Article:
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Travel

Hiking, birding and more on a weekend trip to Lee Vining

Lee Vining
Basque shepherds carved arborglyphs on aspen trees in Lee Vining, Calif.
(Sara Lessley)

We rediscovered Lee Vining, a friendly little burg at the Yosemite turnoff (California 120) to Tioga Pass, in late spring when my husband, Paul, and I were looking for a flat-ish, snow-free hike. A helpful forest service ranger suggested the Lee Vining Creek Trail, which leads to mysterious Mono Lake. We took it from there, finding grand views, volcanic craters and, later, hands-on birding, geology and arborglyph outings run by the Mono Lake Committee.

The tab: $126, excluding taxes and fees, for a room at Lake View Lodge in Lee Vining; $100 for food; $165 for two-day arborglyph seminar; and zilch for outdoor fun.

THE BED

The Lake View Lodge is within walking distance of everything in small-town Lee Vining. My low-frills room had a minimal lake view, but sunrise/sunset from the grounds was stunning. The lodge also offers multibedroom private cabins with full kitchens and creekside rooms across the street. Fellow travelers on the arborglyph tour raved about Mono Vista RV Park.

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THE MEAL

Word of mouth sent us to the Epic Cafe on a ridge overlooking Mono Lake. The cafe is a welcome change from the standard burger/ brewery common in mountain towns. For an early dinner, I enjoyed a turkey chipotle panini, potato dill soup and a glass of Sauvignon Blanc. Did I mention that friends adored the homemade carrot cake? And for lunch another day, fish tacos with mango salsa from Whoa Nellie Deli. This spot, tucked behind the gas station at the Yosemite turnoff, serves up friendly fare. I shared a picnic table with French visitors who were reveling in our national parks.

Lee Vining
Mono Lake, near Lee Vining, has a wheelchair-accessible path to its shoreline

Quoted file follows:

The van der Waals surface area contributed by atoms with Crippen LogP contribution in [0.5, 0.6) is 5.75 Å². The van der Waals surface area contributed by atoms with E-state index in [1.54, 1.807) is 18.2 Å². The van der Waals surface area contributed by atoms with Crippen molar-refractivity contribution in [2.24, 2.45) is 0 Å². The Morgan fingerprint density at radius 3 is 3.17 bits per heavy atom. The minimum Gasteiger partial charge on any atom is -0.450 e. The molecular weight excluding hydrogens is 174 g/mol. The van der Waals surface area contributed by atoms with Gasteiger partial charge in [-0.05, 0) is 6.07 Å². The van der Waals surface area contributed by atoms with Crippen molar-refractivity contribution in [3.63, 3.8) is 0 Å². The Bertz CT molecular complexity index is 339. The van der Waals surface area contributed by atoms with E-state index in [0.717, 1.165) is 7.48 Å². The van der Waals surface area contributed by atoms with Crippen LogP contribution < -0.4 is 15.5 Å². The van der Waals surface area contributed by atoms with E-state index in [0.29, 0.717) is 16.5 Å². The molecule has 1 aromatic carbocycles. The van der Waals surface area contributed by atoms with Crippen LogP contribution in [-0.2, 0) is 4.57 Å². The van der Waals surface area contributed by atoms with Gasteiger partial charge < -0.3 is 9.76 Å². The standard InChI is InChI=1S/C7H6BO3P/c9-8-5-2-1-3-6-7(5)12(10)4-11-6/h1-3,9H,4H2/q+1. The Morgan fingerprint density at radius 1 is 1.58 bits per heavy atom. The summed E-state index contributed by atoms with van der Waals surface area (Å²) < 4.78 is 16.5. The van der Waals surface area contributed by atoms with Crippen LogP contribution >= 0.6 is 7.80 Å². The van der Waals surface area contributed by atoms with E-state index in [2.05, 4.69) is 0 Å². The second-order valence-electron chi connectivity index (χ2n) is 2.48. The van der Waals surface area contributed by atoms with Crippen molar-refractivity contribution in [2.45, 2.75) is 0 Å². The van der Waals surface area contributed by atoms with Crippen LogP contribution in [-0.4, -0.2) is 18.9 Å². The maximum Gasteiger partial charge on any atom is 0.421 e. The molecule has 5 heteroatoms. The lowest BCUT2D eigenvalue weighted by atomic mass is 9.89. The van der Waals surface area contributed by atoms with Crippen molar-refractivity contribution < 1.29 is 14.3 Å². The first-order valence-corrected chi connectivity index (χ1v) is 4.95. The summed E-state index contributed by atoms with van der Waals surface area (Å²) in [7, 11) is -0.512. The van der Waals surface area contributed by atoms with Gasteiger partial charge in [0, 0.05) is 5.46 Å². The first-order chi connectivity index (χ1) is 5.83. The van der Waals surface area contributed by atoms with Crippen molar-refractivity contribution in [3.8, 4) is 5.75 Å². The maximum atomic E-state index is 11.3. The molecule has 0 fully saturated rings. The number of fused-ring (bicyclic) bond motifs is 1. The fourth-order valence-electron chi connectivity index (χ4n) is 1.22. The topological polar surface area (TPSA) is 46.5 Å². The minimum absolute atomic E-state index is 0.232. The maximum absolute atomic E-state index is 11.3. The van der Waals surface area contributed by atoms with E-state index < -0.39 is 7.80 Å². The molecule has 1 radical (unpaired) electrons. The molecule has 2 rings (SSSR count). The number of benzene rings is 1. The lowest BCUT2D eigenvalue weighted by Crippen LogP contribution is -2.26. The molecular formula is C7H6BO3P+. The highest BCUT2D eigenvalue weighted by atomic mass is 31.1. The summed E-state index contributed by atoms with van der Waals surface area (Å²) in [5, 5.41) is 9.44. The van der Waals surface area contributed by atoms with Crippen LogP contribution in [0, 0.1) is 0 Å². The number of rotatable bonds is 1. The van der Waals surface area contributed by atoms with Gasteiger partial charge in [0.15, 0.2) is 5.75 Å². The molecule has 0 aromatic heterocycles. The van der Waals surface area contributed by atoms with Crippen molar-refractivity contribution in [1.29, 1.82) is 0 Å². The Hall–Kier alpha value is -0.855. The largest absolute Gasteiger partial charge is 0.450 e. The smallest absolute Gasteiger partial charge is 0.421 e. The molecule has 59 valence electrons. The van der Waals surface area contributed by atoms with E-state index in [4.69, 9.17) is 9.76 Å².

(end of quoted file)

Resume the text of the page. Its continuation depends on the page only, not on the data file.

(Sara Lessley)

THE FIND

Who knew? Lee Vining is the starting point of an amazing guided arborglyphs tour. The Basque sheepherders who toiled here from the 1850s onward left lonely musings carved into the region’s aspen trees. Some were in English, others in Euskara (the Basque language) or Spanish. To view these almost-overgrown messages and art today, our small group tramped through prickly underbrush and tried to imagine the hard, solitary lives the sheepherders led. The rest of the arborglyph weekend seminar featured storytelling, just-baked sheepherder bread, red wine and a bota bag competition. For other self-guided hikes in the area, the Panum Crater path took us along a pumice and obsidian trail to the top of the young (only 700 years old) rhyolitic lava dome.

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THE LESSON LEARNED
Lee Vining is more than a pit stop before Tioga Road and beloved Tenaya Lake. There’s the wheelchair-accessible path to the Mono Lake shore at South Tufa, where we encountered a few swimmers and snorkelers exploring the otherworldly formations. It’s kayak-able too, as I found on a challenging paddle.

Lakeview Lodge, 51285 Highway 395, Lee Vining; (760) 647-6543. Limited wheelchair accessibility.

Epic Cafe, 349 Lee Vining Ave., Lee Vining; (760) 965-6282. Closed Sundays. Wheelchair accessible.

Whoa Nellie Deli, 22 Vista Point Drive, Lee Vining; (760) 647-1088. Wheelchair accessible.

Mono Lake Committee, 51365 Highway 395, Lee Vining; (760) 647-6595. Arborglyphs and Aspen Natural History field seminar, Oct. 5 and 6. $197 per person.


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